14 May 2019
Spending on all U.S. medicines increased 4.5% to $344 billion on a net price basis, despite lower price growth, due to higher patient use of new and protected brands, according to IQVIA Institute’s “Medicine Use and Spending in the U.S.: A Review of 2018 and Outlook to 2023″ report.
Prescription opioid dosage volume — as defined by morphine milligram equivalents, or MMEs — declined 17% in 2018, marking the single-largest annual drop ever recorded within the U.S. market, the report said.
In 2018, 29 billion fewer MMEs were dispensed to patients on a volume basis compared to 2017. The steepest decline occurred in the “high-strength” formulations of 90 or more MMEs per day, which declined by 61% since 2011.
Decline drivers include shifts in clinical usage, new regulatory and reimbursement policies and legislation tightening restrictions on prescription opioid use since 2012. Overall medicine spending is expected to increase 3-6% on net basis to $420 billion by 2023.
The study shows that prescription opioid volume had increased annually since 1992, reaching its highest level in 2011. A series of regulatory and legislative restrictions subsequently occurred. Those combined with tighter clinical prescribing guidelines and greater reimbursement controls resulted in 4%-per-year declines on average from 2012 through 2016, followed by a 12% drop in 2017 and the historic 17% decline last year, according to the report.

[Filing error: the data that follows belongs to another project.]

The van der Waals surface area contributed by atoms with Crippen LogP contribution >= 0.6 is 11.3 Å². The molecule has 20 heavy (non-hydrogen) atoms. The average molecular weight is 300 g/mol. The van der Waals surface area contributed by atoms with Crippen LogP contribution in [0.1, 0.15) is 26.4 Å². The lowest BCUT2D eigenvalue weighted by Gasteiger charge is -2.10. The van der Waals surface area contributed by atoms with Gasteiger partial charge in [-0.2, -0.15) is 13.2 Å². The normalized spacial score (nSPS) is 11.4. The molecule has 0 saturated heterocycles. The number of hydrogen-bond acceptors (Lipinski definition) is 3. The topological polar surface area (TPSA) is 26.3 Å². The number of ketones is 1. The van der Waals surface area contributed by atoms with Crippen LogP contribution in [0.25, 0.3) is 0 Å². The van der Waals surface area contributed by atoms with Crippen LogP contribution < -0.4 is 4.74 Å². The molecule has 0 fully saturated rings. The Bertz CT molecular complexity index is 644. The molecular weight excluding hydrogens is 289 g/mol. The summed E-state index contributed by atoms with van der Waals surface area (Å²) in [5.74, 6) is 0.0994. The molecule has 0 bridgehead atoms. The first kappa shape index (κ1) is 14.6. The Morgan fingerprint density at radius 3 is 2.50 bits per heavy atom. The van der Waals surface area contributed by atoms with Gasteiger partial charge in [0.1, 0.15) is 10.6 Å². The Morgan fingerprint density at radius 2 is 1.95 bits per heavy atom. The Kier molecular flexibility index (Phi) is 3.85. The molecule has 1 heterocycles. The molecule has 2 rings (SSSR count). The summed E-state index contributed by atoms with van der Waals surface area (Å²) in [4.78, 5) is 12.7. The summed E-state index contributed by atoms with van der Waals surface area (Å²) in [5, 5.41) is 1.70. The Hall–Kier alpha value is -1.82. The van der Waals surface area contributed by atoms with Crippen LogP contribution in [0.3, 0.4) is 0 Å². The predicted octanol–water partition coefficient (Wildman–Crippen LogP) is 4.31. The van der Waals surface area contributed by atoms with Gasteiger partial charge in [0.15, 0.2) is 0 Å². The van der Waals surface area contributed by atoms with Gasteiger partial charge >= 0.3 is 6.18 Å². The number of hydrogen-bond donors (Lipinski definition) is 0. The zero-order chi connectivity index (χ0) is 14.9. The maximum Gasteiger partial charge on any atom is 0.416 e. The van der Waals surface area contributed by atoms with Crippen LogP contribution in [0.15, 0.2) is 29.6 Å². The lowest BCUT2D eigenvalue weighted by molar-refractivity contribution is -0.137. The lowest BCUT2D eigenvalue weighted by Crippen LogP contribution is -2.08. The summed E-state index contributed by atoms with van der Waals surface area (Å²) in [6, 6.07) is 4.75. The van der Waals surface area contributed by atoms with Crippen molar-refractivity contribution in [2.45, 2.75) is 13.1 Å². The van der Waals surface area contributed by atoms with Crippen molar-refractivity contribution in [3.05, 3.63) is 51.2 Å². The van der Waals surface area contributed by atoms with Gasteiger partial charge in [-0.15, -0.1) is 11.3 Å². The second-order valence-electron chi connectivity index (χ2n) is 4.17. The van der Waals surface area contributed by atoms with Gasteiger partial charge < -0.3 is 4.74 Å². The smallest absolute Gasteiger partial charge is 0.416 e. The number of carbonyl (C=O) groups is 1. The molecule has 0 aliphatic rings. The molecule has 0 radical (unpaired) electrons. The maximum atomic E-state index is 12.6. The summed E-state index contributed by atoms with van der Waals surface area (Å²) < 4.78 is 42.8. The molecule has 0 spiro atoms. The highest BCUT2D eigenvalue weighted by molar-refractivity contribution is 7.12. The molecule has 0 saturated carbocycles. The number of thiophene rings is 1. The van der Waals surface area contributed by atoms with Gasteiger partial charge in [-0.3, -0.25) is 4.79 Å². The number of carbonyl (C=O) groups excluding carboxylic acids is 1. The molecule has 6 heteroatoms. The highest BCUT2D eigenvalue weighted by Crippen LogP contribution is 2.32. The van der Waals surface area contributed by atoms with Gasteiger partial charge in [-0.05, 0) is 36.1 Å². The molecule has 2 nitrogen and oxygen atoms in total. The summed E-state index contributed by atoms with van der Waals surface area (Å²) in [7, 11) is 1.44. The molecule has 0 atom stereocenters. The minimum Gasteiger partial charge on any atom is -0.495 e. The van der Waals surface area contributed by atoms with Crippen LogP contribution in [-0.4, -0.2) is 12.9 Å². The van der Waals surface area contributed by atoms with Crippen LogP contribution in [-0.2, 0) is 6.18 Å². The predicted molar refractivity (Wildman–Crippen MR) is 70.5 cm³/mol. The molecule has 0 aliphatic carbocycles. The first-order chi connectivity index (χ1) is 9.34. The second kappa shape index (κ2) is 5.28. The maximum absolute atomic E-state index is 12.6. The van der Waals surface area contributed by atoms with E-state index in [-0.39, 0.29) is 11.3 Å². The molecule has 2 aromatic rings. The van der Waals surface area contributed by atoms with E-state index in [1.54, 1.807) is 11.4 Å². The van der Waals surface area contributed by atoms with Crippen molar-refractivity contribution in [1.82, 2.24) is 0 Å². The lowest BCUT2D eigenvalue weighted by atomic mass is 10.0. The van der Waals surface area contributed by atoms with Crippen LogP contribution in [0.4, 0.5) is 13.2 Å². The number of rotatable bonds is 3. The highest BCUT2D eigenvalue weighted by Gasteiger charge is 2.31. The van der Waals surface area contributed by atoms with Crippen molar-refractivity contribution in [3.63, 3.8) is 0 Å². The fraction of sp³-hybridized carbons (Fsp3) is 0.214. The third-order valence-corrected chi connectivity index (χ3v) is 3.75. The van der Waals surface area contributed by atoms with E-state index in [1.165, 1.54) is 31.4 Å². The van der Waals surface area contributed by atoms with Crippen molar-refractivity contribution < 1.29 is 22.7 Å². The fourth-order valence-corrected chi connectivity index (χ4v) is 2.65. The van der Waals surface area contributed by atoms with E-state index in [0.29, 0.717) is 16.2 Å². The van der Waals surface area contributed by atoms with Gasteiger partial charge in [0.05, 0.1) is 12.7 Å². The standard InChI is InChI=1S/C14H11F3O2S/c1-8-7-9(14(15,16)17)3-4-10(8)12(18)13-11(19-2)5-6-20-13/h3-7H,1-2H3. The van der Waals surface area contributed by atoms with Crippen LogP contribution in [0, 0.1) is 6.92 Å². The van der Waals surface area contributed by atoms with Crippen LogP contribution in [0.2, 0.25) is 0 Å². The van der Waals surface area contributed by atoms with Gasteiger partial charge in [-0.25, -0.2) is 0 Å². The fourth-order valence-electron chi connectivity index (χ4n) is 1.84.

Despite those national trends, state-level variability was wide regarding per capita volume of opioid and medication-assisted treatment, or MAT prescriptions. Specifically, Arkansas, Oklahoma and Kansas had the highest number of opioid prescriptions relative to MAT prescriptions, while all New England states showed fewer than average opioid prescriptions and higher MAT use.
Prescription drug monitoring programs now in place in 49 states significantly limit prescribing of high-dose opioids, which are associated with a higher risk of dependency and overdose and saw the steepest decline in 2018.
“As the national discussion regarding the opioid epidemic in this country continues, we hope to inform and advance that dialogue with some of the important findings in this report,”
Murray Aitken, IQVIA senior vice president and executive director of the IQVIA Institute for Human Data Science, said.
“For instance, while prescription opioid usage continues to decline, we saw many more people receiving medication-assisted treatment for opioid addiction. Our research shows new therapy starts for MATs increased to 1.2 million people in 2018, nearly a 300% increase compared with those seeking addiction help in 2014. This is an important indicator of the effects of increased funding and support for treatment programs to address addiction.”
Additional highlights of the 2019 U.S. Medicines Report include:
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